The North Mississippi Allstars stick to their roots

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There’s something to be said for sticking to your roots, and on their latest album, World Boogie Is Coming, the North Mississippi Allstars really do bring it on home. They went to the heart of the Mississippi hill country on tunes by such area legends as R.L. Burnside, Junior Kimbrough, and Otha Turner, and cranked the authenticity level up by bringing in Burnside’s sons Duwayne and Garry and Turner’s granddaughter Shardé Thomas.

As singer-guitarist Luther Dickinson explains on the phone from his home in Hernando, Mississippi, the album is a homage to the artists that so heavily influenced him and his younger brother, NMA drummer Cody.

“We were so fortunate to experience the hill country in the ’90s,” he recalls. “You know, R.L. Burnside was in his prime, and Junior Kimbrough had his juke joint, and Otha Turner was doin’ his picnics. That changed our lives, and inspired us to start the band.

“It was such a long time ago now,” he adds, “and everyone passed away, but there’s still so much talent here. We wanted to invite all our friends, and show everybody where it was at.”

As well as members of the Burnside and Turner clans, the Allstars recruited buddies like blues pickers Kenny Brown and Alvin Youngblood Hart. They also got some help on the album’s first two songs—the Kimbrough-penned “JR” and the NMA original “Goat Meat”—from Robert Plant, who blew harp on both tracks.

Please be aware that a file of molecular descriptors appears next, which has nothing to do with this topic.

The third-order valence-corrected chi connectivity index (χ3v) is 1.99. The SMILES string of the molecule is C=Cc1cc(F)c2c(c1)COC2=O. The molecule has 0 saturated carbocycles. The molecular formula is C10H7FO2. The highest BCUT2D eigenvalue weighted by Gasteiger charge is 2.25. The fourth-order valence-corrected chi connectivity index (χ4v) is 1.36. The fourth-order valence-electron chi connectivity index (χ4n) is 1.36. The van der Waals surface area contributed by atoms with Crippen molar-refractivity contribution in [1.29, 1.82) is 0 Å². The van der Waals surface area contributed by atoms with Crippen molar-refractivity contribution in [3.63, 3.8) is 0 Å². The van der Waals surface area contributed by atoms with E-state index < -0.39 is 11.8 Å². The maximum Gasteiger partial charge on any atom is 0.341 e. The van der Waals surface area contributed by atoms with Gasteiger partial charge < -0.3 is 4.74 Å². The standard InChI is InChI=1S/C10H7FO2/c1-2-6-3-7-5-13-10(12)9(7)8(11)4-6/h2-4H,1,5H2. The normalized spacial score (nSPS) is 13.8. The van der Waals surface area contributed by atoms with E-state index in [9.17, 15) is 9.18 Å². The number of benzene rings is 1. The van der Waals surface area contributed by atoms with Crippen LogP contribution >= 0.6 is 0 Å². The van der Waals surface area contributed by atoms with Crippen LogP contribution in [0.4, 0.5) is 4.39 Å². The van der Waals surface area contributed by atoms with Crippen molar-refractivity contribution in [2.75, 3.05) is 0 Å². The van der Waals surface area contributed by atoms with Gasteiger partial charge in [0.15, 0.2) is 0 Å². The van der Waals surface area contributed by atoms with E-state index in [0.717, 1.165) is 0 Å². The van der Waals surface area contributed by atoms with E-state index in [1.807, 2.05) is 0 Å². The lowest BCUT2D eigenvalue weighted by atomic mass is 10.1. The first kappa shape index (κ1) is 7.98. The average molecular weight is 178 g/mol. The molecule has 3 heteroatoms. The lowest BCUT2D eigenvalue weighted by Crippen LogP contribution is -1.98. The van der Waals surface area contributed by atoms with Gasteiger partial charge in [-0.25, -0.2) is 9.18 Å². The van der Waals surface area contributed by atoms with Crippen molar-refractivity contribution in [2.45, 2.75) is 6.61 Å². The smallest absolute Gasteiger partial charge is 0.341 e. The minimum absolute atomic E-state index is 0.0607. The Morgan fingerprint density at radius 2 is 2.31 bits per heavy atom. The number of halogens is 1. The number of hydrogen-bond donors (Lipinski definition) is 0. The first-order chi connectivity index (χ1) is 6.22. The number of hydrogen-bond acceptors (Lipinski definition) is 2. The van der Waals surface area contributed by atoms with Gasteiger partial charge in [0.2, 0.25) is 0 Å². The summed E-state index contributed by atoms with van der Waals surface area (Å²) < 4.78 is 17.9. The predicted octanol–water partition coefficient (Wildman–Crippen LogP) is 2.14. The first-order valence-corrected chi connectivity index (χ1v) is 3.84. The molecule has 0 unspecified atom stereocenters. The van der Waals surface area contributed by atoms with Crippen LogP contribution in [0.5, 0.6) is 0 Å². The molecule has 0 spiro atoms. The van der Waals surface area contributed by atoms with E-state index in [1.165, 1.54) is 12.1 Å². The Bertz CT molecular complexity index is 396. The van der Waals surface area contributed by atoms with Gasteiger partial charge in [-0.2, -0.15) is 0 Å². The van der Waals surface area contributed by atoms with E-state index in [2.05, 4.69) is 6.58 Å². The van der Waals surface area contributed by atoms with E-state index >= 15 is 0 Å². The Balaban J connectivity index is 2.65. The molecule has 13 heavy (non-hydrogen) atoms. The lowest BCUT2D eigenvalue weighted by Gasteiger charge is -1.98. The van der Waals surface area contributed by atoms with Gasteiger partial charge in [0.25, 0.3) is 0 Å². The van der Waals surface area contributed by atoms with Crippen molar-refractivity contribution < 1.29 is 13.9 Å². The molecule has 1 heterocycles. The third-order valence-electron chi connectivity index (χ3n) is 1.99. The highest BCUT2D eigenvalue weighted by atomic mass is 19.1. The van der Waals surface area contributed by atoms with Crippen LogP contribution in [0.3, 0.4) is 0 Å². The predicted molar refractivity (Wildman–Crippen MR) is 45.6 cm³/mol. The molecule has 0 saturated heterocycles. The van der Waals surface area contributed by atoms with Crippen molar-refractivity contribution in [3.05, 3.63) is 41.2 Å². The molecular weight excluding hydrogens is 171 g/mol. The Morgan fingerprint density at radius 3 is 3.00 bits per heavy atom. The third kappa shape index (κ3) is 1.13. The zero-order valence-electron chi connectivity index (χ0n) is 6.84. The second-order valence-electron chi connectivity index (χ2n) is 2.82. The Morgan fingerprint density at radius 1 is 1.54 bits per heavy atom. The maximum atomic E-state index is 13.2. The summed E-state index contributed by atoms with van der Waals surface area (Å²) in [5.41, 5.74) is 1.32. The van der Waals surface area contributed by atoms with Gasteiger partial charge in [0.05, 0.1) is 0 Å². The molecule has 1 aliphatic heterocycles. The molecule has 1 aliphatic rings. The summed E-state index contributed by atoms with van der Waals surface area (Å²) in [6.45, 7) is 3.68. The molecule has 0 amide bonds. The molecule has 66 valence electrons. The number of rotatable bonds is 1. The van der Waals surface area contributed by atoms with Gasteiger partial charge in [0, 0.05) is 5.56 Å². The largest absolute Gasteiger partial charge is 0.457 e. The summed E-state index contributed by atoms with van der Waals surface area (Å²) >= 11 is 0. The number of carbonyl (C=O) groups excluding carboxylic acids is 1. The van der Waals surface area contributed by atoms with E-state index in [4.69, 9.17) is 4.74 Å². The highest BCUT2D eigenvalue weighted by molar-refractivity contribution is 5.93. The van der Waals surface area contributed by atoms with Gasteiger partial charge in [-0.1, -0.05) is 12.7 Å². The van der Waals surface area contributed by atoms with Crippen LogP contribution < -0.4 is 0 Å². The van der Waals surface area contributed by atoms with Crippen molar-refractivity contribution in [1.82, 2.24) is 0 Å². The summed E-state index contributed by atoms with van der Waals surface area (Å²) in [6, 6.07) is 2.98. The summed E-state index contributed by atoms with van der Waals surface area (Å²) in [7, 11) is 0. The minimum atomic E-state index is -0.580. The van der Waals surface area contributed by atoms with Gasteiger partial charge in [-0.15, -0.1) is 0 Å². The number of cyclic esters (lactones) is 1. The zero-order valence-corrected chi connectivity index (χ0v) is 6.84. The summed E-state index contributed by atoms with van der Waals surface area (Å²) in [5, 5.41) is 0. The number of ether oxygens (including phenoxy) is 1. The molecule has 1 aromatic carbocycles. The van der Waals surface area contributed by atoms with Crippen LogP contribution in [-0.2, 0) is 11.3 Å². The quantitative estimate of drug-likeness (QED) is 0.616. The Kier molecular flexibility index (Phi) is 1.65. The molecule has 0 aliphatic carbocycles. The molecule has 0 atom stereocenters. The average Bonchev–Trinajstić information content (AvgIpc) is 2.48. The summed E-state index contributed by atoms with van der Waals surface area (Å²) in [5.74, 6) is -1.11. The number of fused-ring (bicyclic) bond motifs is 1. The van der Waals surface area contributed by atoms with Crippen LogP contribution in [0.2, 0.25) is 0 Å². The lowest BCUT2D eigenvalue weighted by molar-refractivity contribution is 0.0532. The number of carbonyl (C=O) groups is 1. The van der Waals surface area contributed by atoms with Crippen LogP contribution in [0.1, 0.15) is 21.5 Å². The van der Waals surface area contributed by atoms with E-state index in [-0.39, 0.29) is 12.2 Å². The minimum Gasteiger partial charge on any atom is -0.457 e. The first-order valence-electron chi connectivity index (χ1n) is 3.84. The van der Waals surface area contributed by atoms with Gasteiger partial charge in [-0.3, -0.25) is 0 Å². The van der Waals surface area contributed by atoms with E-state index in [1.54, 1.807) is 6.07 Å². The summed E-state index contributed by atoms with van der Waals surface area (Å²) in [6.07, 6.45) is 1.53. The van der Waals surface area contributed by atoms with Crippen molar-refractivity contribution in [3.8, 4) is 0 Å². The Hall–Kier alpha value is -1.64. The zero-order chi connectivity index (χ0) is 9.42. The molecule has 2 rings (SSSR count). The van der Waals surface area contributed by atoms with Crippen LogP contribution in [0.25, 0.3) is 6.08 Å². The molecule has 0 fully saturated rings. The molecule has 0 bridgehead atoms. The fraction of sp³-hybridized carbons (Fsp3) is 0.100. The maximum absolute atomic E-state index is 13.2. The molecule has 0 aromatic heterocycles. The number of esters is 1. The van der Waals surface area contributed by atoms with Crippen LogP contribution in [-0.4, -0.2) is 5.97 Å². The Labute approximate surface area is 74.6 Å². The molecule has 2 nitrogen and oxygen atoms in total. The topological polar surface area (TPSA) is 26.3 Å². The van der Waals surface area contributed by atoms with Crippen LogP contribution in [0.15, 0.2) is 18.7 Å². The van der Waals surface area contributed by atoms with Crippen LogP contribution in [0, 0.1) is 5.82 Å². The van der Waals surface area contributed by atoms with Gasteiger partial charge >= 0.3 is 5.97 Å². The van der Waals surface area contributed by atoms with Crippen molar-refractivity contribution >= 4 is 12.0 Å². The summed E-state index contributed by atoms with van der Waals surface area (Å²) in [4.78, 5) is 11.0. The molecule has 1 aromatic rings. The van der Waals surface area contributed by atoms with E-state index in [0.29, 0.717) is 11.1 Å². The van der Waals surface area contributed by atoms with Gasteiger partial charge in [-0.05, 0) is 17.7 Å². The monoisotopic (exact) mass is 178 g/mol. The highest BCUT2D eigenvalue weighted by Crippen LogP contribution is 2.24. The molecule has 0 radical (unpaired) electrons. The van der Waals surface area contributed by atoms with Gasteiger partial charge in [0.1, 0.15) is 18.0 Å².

“He blessed us with his presence, man,” says Dickinson, before explaining that he and Cody became tight with the former Zep man while touring with his rootsy group the Band of Joy back in 2011.

“He took us all around the world,” explains Dickinson. “We went to Russia and the Ukraine and Lithuania, and worked our way through Europe. It was amazing to watch him cement his band from a group of musicians into a real band. They would rehearse one or two hours every day, and it was really admirable to watch. He is not lazy.”

Dickinson hasn’t been much of a slouch either, picking up the Mississippi hill country torch and running with it in full blaze on World Boogie. And how far does he hope to take it?

“I can’t presume that we’ll turn younger kids on to it,” he says, “but I do feel the responsibility to, well, for one, I feel responsibility to the electric guitar—to keep it cool, you know. I really picked that up recently from Jack White, ’cause electric guitar goes in and out of style, but he’s a very strong rock ’n’ roll guitar player, and he’s keepin’ it cool.
“But the responsibility I do feel to the community is the repertoire. The songs we learned from R.L. and Junior and Otha—that’s the oral tradition, you know. The music will evolve and change, but the songs, that’s the focus.”

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